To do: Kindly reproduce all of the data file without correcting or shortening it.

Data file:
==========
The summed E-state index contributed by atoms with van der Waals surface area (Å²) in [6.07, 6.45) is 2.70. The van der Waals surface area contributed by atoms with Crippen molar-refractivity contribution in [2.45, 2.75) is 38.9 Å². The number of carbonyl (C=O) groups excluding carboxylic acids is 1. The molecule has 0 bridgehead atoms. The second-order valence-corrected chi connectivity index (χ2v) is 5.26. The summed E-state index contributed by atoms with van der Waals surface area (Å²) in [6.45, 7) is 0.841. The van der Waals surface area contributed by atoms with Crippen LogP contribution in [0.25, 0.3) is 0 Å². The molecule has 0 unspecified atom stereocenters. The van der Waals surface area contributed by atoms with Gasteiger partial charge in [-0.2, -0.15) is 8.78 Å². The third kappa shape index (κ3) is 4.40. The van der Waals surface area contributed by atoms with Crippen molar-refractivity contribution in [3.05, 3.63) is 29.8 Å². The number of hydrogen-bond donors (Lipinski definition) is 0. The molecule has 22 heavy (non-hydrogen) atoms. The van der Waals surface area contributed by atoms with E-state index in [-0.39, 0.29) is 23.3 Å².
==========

The summed E-state index contributed by atoms with van der Waals surface area (Å²) in [6.07, 6.45) is 2.70. The van der Waals surface area contributed by atoms with Crippen molar-refractivity contribution in [2.45, 2.75) is 38.9 Å². The number of carbonyl (C=O) groups excluding carboxylic acids is 1. The molecule has 0 bridgehead atoms. The second-order valence-corrected chi connectivity index (χ2v) is 5.26. The summed E-state index contributed by atoms with van der Waals surface area (Å²) in [6.45, 7) is 0.841. The van der Waals surface area contributed by atoms with Crippen LogP contribution in [0.25, 0.3) is 0 Å². The molecule has 0 unspecified atom stereocenters. The van der Waals surface area contributed by atoms with Gasteiger partial charge in [-0.2, -0.15) is 8.78 Å². The third kappa shape index (κ3) is 4.40. The van der Waals surface area contributed by atoms with Crippen molar-refractivity contribution in [3.05, 3.63) is 29.8 Å². The number of hydrogen-bond donors (Lipinski definition) is 0. The molecule has 22 heavy (non-hydrogen) atoms. The van der Waals surface area contributed by atoms with E-state index in [-0.39, 0.29) is 23.3 Å².